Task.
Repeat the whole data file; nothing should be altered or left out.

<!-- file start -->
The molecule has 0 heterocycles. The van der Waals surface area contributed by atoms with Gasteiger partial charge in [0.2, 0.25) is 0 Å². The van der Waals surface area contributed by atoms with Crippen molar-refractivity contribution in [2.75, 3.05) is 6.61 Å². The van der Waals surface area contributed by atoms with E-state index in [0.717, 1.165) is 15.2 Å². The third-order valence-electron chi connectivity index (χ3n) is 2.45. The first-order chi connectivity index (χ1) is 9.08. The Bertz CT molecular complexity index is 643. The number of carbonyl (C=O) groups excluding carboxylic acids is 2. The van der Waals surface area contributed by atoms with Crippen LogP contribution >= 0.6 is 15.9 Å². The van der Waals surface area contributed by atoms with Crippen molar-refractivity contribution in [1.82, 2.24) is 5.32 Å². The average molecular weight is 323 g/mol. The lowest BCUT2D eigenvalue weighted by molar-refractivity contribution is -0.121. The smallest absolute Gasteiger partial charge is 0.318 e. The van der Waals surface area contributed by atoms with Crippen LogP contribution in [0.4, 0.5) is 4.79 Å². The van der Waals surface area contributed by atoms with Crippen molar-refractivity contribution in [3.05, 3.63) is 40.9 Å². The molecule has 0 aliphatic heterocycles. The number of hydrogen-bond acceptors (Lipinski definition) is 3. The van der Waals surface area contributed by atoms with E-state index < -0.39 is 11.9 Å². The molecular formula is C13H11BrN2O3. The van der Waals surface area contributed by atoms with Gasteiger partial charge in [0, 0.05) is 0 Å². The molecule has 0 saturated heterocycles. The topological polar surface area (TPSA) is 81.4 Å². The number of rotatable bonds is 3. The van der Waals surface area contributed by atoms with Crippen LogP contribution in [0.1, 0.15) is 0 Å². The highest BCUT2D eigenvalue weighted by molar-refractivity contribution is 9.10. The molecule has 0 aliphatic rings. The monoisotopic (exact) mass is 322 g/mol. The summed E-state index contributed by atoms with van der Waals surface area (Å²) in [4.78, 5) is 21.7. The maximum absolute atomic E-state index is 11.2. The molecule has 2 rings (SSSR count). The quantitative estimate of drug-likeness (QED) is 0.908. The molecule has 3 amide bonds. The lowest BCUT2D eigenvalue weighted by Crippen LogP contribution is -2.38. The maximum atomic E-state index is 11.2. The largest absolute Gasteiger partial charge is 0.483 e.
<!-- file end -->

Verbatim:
The molecule has 0 heterocycles. The van der Waals surface area contributed by atoms with Gasteiger partial charge in [0.2, 0.25) is 0 Å². The van der Waals surface area contributed by atoms with Crippen molar-refractivity contribution in [2.75, 3.05) is 6.61 Å². The van der Waals surface area contributed by atoms with E-state index in [0.717, 1.165) is 15.2 Å². The third-order valence-electron chi connectivity index (χ3n) is 2.45. The first-order chi connectivity index (χ1) is 9.08. The Bertz CT molecular complexity index is 643. The number of carbonyl (C=O) groups excluding carboxylic acids is 2. The van der Waals surface area contributed by atoms with Crippen LogP contribution >= 0.6 is 15.9 Å². The van der Waals surface area contributed by atoms with Crippen molar-refractivity contribution in [1.82, 2.24) is 5.32 Å². The average molecular weight is 323 g/mol. The lowest BCUT2D eigenvalue weighted by molar-refractivity contribution is -0.121. The smallest absolute Gasteiger partial charge is 0.318 e. The van der Waals surface area contributed by atoms with Crippen LogP contribution in [0.4, 0.5) is 4.79 Å². The van der Waals surface area contributed by atoms with Crippen molar-refractivity contribution in [3.05, 3.63) is 40.9 Å². The molecule has 0 aliphatic heterocycles. The number of hydrogen-bond acceptors (Lipinski definition) is 3. The van der Waals surface area contributed by atoms with E-state index < -0.39 is 11.9 Å². The molecular formula is C13H11BrN2O3. The van der Waals surface area contributed by atoms with Gasteiger partial charge in [0, 0.05) is 0 Å². The molecule has 0 saturated heterocycles. The topological polar surface area (TPSA) is 81.4 Å². The number of rotatable bonds is 3. The van der Waals surface area contributed by atoms with Crippen LogP contribution in [0.1, 0.15) is 0 Å². The highest BCUT2D eigenvalue weighted by molar-refractivity contribution is 9.10. The molecule has 0 aliphatic rings. The monoisotopic (exact) mass is 322 g/mol. The summed E-state index contributed by atoms with van der Waals surface area (Å²) in [4.78, 5) is 21.7. The maximum absolute atomic E-state index is 11.2. The molecule has 2 rings (SSSR count). The quantitative estimate of drug-likeness (QED) is 0.908. The molecule has 3 amide bonds. The lowest BCUT2D eigenvalue weighted by Crippen LogP contribution is -2.38. The maximum atomic E-state index is 11.2. The largest absolute Gasteiger partial charge is 0.483 e.